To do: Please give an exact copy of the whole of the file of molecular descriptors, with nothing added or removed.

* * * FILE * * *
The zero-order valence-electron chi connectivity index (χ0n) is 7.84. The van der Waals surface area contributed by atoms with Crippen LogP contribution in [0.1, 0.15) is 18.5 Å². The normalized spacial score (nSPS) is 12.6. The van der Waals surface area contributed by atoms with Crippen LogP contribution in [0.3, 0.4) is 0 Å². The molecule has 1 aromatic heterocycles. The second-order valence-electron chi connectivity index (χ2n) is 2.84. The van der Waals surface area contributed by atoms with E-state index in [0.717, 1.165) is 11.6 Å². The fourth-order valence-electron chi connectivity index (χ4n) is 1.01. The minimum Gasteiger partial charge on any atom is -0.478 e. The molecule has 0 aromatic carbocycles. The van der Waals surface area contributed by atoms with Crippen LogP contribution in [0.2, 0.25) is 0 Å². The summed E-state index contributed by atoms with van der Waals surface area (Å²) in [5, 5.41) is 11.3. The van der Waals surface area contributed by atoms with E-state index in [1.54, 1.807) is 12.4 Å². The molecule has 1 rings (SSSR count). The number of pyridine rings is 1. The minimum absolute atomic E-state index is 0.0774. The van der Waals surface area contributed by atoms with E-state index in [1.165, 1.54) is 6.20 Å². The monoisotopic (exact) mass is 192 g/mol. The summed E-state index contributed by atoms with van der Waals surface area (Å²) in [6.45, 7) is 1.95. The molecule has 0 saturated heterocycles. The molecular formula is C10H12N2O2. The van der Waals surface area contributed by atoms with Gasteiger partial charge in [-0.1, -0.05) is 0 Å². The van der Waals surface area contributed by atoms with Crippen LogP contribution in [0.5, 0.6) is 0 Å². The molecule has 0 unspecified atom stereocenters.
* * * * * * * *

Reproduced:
The zero-order valence-electron chi connectivity index (χ0n) is 7.84. The van der Waals surface area contributed by atoms with Crippen LogP contribution in [0.1, 0.15) is 18.5 Å². The normalized spacial score (nSPS) is 12.6. The van der Waals surface area contributed by atoms with Crippen LogP contribution in [0.3, 0.4) is 0 Å². The molecule has 1 aromatic heterocycles. The second-order valence-electron chi connectivity index (χ2n) is 2.84. The van der Waals surface area contributed by atoms with E-state index in [0.717, 1.165) is 11.6 Å². The fourth-order valence-electron chi connectivity index (χ4n) is 1.01. The minimum Gasteiger partial charge on any atom is -0.478 e. The molecule has 0 aromatic carbocycles. The van der Waals surface area contributed by atoms with Crippen LogP contribution in [0.2, 0.25) is 0 Å². The summed E-state index contributed by atoms with van der Waals surface area (Å²) in [5, 5.41) is 11.3. The van der Waals surface area contributed by atoms with E-state index in [1.54, 1.807) is 12.4 Å². The molecule has 1 rings (SSSR count). The number of pyridine rings is 1. The minimum absolute atomic E-state index is 0.0774. The van der Waals surface area contributed by atoms with E-state index in [1.165, 1.54) is 6.20 Å². The monoisotopic (exact) mass is 192 g/mol. The summed E-state index contributed by atoms with van der Waals surface area (Å²) in [6.45, 7) is 1.95. The molecule has 0 saturated heterocycles. The molecular formula is C10H12N2O2. The van der Waals surface area contributed by atoms with Gasteiger partial charge in [-0.1, -0.05) is 0 Å². The van der Waals surface area contributed by atoms with Crippen LogP contribution in [0.5, 0.6) is 0 Å². The molecule has 0 unspecified atom stereocenters.